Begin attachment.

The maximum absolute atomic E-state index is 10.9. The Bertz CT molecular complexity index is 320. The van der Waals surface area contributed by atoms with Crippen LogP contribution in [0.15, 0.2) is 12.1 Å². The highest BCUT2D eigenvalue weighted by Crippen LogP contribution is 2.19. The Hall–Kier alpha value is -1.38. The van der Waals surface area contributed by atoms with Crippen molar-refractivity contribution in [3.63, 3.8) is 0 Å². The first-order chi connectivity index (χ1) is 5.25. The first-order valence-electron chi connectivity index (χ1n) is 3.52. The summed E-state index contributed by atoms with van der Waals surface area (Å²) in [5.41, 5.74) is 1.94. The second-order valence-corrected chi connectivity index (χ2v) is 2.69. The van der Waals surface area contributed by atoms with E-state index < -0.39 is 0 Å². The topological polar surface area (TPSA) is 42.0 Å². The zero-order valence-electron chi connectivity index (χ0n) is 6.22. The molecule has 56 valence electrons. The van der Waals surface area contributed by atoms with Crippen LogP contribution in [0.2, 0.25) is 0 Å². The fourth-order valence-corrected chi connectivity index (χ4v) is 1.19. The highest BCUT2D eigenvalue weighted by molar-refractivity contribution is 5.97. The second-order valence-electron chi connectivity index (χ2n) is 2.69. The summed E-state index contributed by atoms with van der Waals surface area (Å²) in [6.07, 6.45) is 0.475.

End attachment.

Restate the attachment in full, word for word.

The maximum absolute atomic E-state index is 10.9. The Bertz CT molecular complexity index is 320. The van der Waals surface area contributed by atoms with Crippen LogP contribution in [0.15, 0.2) is 12.1 Å². The highest BCUT2D eigenvalue weighted by Crippen LogP contribution is 2.19. The Hall–Kier alpha value is -1.38. The van der Waals surface area contributed by atoms with Crippen molar-refractivity contribution in [3.63, 3.8) is 0 Å². The first-order chi connectivity index (χ1) is 5.25. The first-order valence-electron chi connectivity index (χ1n) is 3.52. The summed E-state index contributed by atoms with van der Waals surface area (Å²) in [5.41, 5.74) is 1.94. The second-order valence-corrected chi connectivity index (χ2v) is 2.69. The van der Waals surface area contributed by atoms with E-state index < -0.39 is 0 Å². The topological polar surface area (TPSA) is 42.0 Å². The zero-order valence-electron chi connectivity index (χ0n) is 6.22. The molecule has 56 valence electrons. The van der Waals surface area contributed by atoms with Crippen LogP contribution in [0.2, 0.25) is 0 Å². The fourth-order valence-corrected chi connectivity index (χ4v) is 1.19. The highest BCUT2D eigenvalue weighted by molar-refractivity contribution is 5.97. The second-order valence-electron chi connectivity index (χ2n) is 2.69. The summed E-state index contributed by atoms with van der Waals surface area (Å²) in [6.07, 6.45) is 0.475.